New challenges

A lot has happened in the last few years. Bromptons, retirement, the Tardis & now Lawn Bowling. Lots of other things too but the last year of bowling has been a rather surprising activity.

My only practical experience had been a workplace Christmas function many years ago, when a large group hit the greens for a “barefoot bowls” session. That had been fun but the post-retirement intrigue of seeing bowlers at my local club lead to inquiring about “proper coaching”. Some weeks of coaching & I was joining up as a registered bowler; all very whirlwind I suppose but it’s been an ongoing learning experience.

The early surprise was the workout on leg muscles that I’d forgotten about. Once I started playing social games I realised it wasn’t just a walk in the park: more like a 4 hour walk, with bending & stretching & regular weight-lifting of 1.5kg lawn bowls. This physical involvement has an accompanying mental effort as well, with continuing concentration on the bowling action, the game aspects & changing conditions throughout the time. In addition, I’ve gained an appreciation of the social structures of the game (team selections & socialising, play etiquette & player support) & how the game is an ideal exercise for the “senior body”, as well as participants of all ages (& gender). All very surprising & unexpected?

I suppose I was expecting a challenge when I started, of the game requirement to deliver the bowl along a curving trajectory to a target point on the bowling rink. The challenge is even more immense than I expected, with variability in weather & rink conditions endeavouring to counter any personal effort for consistency? In truth, “it’s bloody hard” – but addictive?!

I’d often seen bowling green maintenance being undertaken but now I’ve got a much better appreciation of what goes on. Here’s our club Greenkeeper/magician, Fred, whizzing about on his mower.
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The last few months has even seen a ramped up involvement, with participation in the Zone Pennants championship play & in various club championship events. Throughout this time I’ve been getting a better feel for how I’ve been delivering the bowl (as compared to the early self-questioning such as “how did it end up there?”) & progressing successfully through various championship rounds. This busy time has seen some periods of 7 days play per week! As you can imagine other activities have suffered & my cycling has often been limited to riding Ralph to the bowling club to practice. Unfortunately our club Pennants side hasn’t won our section so that’s our season over for this year & unfortunately again, my Minor Pairs final was unsuccessful (although my partner & I have been rather pleased to even make the final against some very experienced players) & so now it’s time to escape for a bit in the Tardis?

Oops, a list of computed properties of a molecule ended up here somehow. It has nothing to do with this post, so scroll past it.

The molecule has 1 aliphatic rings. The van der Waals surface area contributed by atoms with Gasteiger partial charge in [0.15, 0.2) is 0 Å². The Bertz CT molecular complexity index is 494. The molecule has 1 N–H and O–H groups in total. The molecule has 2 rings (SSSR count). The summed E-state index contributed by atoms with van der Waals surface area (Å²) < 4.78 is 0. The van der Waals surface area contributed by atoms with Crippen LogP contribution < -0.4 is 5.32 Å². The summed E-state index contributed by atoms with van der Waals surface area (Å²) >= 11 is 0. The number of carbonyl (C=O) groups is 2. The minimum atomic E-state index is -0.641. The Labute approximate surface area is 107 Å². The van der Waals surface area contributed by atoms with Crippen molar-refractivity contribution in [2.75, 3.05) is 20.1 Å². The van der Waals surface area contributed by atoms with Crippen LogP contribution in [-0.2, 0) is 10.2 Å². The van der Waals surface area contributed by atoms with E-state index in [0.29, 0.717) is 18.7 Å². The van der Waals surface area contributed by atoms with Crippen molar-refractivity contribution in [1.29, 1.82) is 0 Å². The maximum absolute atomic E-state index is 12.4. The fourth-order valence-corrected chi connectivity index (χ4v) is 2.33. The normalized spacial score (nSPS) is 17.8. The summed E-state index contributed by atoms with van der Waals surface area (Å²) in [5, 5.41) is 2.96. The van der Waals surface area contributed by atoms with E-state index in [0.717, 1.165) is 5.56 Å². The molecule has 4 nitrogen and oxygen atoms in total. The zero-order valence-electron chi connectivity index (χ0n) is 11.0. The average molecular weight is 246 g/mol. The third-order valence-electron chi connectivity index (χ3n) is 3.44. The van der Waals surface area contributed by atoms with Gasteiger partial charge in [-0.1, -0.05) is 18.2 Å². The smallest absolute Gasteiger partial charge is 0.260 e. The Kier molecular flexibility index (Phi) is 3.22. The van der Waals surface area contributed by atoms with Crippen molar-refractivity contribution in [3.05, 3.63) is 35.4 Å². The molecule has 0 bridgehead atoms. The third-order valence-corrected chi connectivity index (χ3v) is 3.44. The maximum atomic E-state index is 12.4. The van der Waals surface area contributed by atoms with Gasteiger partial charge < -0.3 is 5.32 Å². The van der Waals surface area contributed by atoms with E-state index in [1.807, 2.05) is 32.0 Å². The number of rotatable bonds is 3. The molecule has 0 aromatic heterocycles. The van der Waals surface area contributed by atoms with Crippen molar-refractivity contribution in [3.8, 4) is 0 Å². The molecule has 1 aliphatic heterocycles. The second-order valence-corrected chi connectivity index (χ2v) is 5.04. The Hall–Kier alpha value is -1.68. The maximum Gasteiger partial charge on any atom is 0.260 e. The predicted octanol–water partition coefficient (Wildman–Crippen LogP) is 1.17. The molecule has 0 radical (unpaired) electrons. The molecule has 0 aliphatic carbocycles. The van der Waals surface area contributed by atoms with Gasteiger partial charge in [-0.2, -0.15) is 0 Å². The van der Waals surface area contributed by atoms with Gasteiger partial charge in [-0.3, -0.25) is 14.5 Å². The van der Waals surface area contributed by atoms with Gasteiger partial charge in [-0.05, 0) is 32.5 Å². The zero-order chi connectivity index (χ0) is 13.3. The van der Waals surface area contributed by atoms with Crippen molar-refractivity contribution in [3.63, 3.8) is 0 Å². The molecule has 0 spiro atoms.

Actually, this escape trick isn’t quite what it seems, for the Tardis is carrying a spare set of bowls along with Ralph & Peregrine. With almost every town possessing a bowling club then it’s likely there’ll be a little research along the way? Here is a very recent escapade at Lennox Head: note Ralph & Brompton C bag waiting patiently to carry about 7kg of bowling equipment back to the Tardis.
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2 thoughts on “New challenges

  1. The Brompton Diarist 02/07/2014 at 01:33 Reply

    This is absolutely fascinating. Lawn bowling is far more challenging than I’d ever guessed. The only thing similar that I’ve seen here in the USA is bocce ball, played by beautifully-attired (all in white!) very much elderly gents, all of whom seem to move with an almost choreographed elegance.

    Could this be the perfect upper body workout to complement Brompton-riding? So it would seem!

    • Aussie on a Brompton 04/07/2014 at 21:10 Reply

      Good to see your comments Brommie.

      I think Italian migrants would have introduced Bocce here (& the US) but I’m unaware of its popularity or coverage. I’ve encountered one weekly game site near the CBD but as the game can exist without proper infrastructure then seeing play is uncommon. The traditional players do seem to have a mystical style but maybe regular play would reveal all?

      When in the UK last year I looked out for lawn bowling greens but was surprised to see so few & their condition often looked “challenging” – but probably understandable given seasonal non-use? As for lawn bowling in the USA, it does seem quite established? – http://www.bowlsusa.us/index.php

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